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What makes a good district nursing service?

The King’s Fund research looks at why is it difficult to measure the quality of care district nurses provide.

District nursing services are a lifeline for many people. An ageing population, together with policy ambitions to shift care out of hospitals into community settings, make them a key part of the health service both now and in the future.

But patient experience and outcomes remain largely unknown at a national level.

The distinctive features of these services, particularly their work is carried out behind closed doors, make it difficult to measure the quality of care they provide.

What makes good district nursing care?

The distinctive features of these services, particularly as their work is carried out behind closed doors, make it difficult to measure the quality of care they provide.

What makes good district nurses?

So what does characterise good district nursing care? Over the past year, The Kings Fund has conducted research to understand

...

District nursing services are a lifeline for many people. An ageing population, together with policy ambitions to shift care out of hospitals into community settings, make them a key part of the health service both now and in the future.

But patient experience and outcomes remain largely unknown at a national level.

District nurses
District nurses offering care. Photo: iStock

The distinctive features of these services, particularly their work is carried out ‘behind closed doors’, make it difficult to measure the quality of care they provide.

What makes good district nursing care?

The distinctive features of these services, particularly as their work is carried out ‘behind closed doors’, make it difficult to measure the quality of care they provide.

What makes good district nurses?

So what does characterise ‘good’ district nursing care? Over the past year, The King’s Fund has conducted research to understand this from the perspective of people receiving care, their carers and district nursing staff. 

We reviewed existing literature, held focus groups, and interviewed patients, carers and staff. Using this evidence, we developed a framework for assessing quality in district nursing services.

The characteristics of good care identified in the research were:

  • caring for the whole person.
  • continuity of care.
  • the personal manner of staff.
  • predictable visit times.
  • being able to contact services between appointments.
  • valuing and involving carers.
  • nurses acting as coordinators and advocates.
  • clinical competence and expertise.

We didn’t only want to know what was important to our interviewees, but also why these things were important. Our report includes first-person accounts of individual care experiences, helping to bring these concepts to life and highlight the meaning and significance behind well-worn phrases such as ‘continuity’ and ‘person-centred care’.

We wanted to know why these things were important. Our report includes first-person accounts of individual care experiences. Throughout the research, we were struck by the strong alignment between the views of patients, carers and staff.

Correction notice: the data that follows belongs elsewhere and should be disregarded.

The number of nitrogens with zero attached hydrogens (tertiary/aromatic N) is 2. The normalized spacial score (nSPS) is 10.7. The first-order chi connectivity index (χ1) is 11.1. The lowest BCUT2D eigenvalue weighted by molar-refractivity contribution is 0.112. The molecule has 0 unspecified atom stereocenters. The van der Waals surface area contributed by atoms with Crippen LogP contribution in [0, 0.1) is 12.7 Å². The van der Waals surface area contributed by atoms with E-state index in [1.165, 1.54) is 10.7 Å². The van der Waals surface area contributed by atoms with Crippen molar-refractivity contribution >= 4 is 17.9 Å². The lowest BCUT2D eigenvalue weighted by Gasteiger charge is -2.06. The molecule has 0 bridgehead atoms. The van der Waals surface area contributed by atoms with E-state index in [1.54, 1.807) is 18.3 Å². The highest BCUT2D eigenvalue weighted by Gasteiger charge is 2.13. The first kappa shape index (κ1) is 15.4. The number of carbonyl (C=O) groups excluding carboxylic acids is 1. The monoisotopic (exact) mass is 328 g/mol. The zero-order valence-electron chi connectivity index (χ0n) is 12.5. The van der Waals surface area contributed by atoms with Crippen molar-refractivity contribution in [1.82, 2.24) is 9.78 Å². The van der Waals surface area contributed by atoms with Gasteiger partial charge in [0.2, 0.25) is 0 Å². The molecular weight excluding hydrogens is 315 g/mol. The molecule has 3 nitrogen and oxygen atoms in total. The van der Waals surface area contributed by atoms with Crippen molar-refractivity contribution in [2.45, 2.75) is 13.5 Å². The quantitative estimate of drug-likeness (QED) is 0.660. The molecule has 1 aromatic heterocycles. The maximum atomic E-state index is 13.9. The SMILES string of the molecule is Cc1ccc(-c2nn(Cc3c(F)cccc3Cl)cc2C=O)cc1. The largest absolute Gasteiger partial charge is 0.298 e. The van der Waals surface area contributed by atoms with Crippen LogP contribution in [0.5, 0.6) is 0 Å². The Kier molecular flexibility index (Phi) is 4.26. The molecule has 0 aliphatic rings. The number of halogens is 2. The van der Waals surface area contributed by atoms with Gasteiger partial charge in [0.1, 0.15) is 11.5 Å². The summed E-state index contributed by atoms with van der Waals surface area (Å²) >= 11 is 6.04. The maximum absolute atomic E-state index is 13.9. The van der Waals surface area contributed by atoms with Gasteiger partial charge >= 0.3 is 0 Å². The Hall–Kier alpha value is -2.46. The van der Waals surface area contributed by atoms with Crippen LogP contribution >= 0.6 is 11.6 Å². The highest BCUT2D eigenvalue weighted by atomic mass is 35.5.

A consensus on quality

Throughout the research, we were struck by the strong alignment between the views of patients, carers and staff. There was broad agreement about the most important characteristics, and even when they did not share the same priorities (for example around appointment scheduling), nurses recognised why they were important to patients and carers.

The details of this framework may not come as a surprise to nurses, but they provide a firm evidence-base to inform local and national quality assurance and improvement work. 

The components are discussed in detail in our report, and are summarised in a simple online tool available on our website. We would encourage staff to use this tool to reflect on their service, and to consider what their data, feedback and first-hand experiences can tell them about the extent to which this is reflected in practice.

A demand capacity gap

During our research, we found evidence of a profound gap between capacity and demand, and nurses working under enormous pressure. 

While action is undoubtedly needed at a national level to address this, local action is also needed to improve quality. This does not necessarily rely on a significant increase in time or resources, but a focus on how care is delivered. 

Patients and carers frequently spoke of the value of nurses talking them through procedures, asking after their general wellbeing, and updating them on the progress of their treatment. 

They recognised that it wasn’t possible to always see the same nurse, but described how much they would appreciate seeing a smaller group of nurses. Service managers were clear training and supervision are crucial in supporting staff to deliver high-quality care.

Leaders must recognise the vital importance of district nursing services and address the decline in staff numbers. 

But conversations about improving quality must focus on how to promote continued reflection and dialogue at local levels and seize the opportunity to capitalise on this common view of quality. The prize is to achieve the things most valued by patients, carers, and staff alike.

Read the King's Fund report here

Access the online framework


About the author

Anna Charles

Anna Charles is health policy researcher for The King's Fund

 

 

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